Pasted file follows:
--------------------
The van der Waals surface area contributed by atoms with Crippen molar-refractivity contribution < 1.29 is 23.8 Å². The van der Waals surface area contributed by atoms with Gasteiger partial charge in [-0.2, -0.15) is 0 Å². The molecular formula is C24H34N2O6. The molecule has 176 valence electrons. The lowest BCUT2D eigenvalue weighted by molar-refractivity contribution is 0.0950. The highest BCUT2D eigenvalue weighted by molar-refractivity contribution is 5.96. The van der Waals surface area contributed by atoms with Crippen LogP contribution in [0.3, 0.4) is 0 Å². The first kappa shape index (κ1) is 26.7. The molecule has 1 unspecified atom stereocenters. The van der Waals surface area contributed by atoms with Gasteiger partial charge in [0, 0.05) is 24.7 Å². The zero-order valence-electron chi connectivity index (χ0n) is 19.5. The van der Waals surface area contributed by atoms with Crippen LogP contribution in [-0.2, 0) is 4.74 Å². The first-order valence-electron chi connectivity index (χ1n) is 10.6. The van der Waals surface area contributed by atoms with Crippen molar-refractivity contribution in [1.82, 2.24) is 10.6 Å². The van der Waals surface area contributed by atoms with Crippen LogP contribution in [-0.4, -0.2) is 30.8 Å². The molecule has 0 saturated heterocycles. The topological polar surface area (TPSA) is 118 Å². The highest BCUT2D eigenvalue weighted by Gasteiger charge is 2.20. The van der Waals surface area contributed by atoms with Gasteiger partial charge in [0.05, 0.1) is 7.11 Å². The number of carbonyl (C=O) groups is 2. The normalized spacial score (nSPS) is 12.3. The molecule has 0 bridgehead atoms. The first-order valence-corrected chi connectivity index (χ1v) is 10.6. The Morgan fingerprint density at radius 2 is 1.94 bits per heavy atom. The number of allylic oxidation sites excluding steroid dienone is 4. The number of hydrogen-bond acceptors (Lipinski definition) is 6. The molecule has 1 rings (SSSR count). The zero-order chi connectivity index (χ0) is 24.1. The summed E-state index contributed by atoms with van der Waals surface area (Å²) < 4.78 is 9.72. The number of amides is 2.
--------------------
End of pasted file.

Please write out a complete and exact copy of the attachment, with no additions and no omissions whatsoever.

The van der Waals surface area contributed by atoms with Crippen molar-refractivity contribution < 1.29 is 23.8 Å². The van der Waals surface area contributed by atoms with Gasteiger partial charge in [-0.2, -0.15) is 0 Å². The molecular formula is C24H34N2O6. The molecule has 176 valence electrons. The lowest BCUT2D eigenvalue weighted by molar-refractivity contribution is 0.0950. The highest BCUT2D eigenvalue weighted by molar-refractivity contribution is 5.96. The van der Waals surface area contributed by atoms with Crippen LogP contribution in [0.3, 0.4) is 0 Å². The first kappa shape index (κ1) is 26.7. The molecule has 1 unspecified atom stereocenters. The van der Waals surface area contributed by atoms with Gasteiger partial charge in [0, 0.05) is 24.7 Å². The zero-order valence-electron chi connectivity index (χ0n) is 19.5. The van der Waals surface area contributed by atoms with Crippen LogP contribution in [-0.2, 0) is 4.74 Å². The first-order valence-electron chi connectivity index (χ1n) is 10.6. The van der Waals surface area contributed by atoms with Crippen molar-refractivity contribution in [1.82, 2.24) is 10.6 Å². The van der Waals surface area contributed by atoms with Crippen LogP contribution in [-0.4, -0.2) is 30.8 Å². The molecule has 0 saturated heterocycles. The topological polar surface area (TPSA) is 118 Å². The highest BCUT2D eigenvalue weighted by Gasteiger charge is 2.20. The van der Waals surface area contributed by atoms with Gasteiger partial charge in [0.05, 0.1) is 7.11 Å². The number of carbonyl (C=O) groups is 2. The normalized spacial score (nSPS) is 12.3. The molecule has 0 bridgehead atoms. The first-order valence-corrected chi connectivity index (χ1v) is 10.6. The Morgan fingerprint density at radius 2 is 1.94 bits per heavy atom. The number of allylic oxidation sites excluding steroid dienone is 4. The number of hydrogen-bond acceptors (Lipinski definition) is 6. The molecule has 1 rings (SSSR count). The zero-order chi connectivity index (χ0) is 24.1. The summed E-state index contributed by atoms with van der Waals surface area (Å²) < 4.78 is 9.72. The number of amides is 2.